Hake Steak with Spicy Red Peppers
First, gut the fish, then scale it by gently drawing a small knife up and down the skin under running water.
Next, you need a chopping board, a rolling pin and a large knife. Don't use your fine Japanese knives here - a cleaver is more useful. Chop the head off and reserve for stock if you think you can stand the sight of that thing bobbing about in your stock pot. The rolling pin? It's for knocking the knife through the backbone.
Phew! Headless Hake!
Now, we can take our steaks off. Slice about an inch and a half along the back of the fish and knock the blade through. Repeat, again and yet again. You should now be just behind the large spines top of and underside of the fish.
The remainder of the fish can be filleted along the backbone, leaving just the tail for stock.
So, we have two good fillets and four large steaks.
Take a couple of steaks and pop them into a steamer on top of a foil base, lots of lemon, some strong herbs like dill, tarragon or thyme - I used dill. Salt and a little butter on the top. Set aside until ready to steam - it will take about 10 minutes.
Don't be tempted to snip off the spines. Once steamed, these spines will help you whip the skin off leaving beautiful tender flesh falling off the backbone.
Let's make up our red peppers ...
Take a Romano pepper each - these are the long, sweet red peppers. Cut lengthways, seed and clean up the white pith. Shred and toss into a skillet with some shredded shallots and thinly sliced chorizo.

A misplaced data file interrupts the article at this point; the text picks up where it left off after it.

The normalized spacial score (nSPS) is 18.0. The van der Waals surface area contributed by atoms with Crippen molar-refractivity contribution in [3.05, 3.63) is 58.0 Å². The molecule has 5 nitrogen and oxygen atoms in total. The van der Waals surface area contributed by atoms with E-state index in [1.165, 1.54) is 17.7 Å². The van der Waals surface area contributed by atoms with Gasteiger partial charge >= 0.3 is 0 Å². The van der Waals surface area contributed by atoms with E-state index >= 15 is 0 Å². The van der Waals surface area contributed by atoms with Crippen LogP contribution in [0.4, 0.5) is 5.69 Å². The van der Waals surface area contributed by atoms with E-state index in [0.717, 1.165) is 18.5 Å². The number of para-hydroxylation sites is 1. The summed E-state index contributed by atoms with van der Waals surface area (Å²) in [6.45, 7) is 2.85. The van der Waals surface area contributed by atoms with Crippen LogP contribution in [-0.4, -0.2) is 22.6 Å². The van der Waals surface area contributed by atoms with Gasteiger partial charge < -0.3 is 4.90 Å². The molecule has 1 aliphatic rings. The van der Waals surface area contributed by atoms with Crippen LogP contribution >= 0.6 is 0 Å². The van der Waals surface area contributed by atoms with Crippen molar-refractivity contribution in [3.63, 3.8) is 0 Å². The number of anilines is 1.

The chorizo will supply the fat and the smoky colour. Add in some chilli for the heat - fresh, dried, powdered or sauce, whatever you have to hand.
Pour over a carton of chopped tomatoes and let it simmer - the tomatoes will almost disappear, leaving softened peppers in a hot sauce.
I also made up some sauté potatoes and a few green beans. Feel free to leave these out. I don't think sweet potato would give the required flavour, perhaps swede, perhaps celeriac. Asparagus would work out fine, lightly steamed - we want something green with a crunch to offset some of the oiliness in the red pepper.
With the red peppers simmering, steam your fish over a pan of rolling boiling water. 10 minutes should do it.
Meanwhile, wilt some spinach in butter and a little white pepper.
Serve out ...
Plate a good portion of red peppers, scattering over the green vegetables and sautéed roots.
Gently lift the fish out, taking a hold of the spines and sliding the skin off. Plate in the middle, crowning with the wilted spinach. Grind of black pepper.
The soft white flesh of the fish has a delicate flavour of its own, not overpowered by nor overpowering the other flavours on the plate; each compliments the other.
Seriously delicious! Give it go ...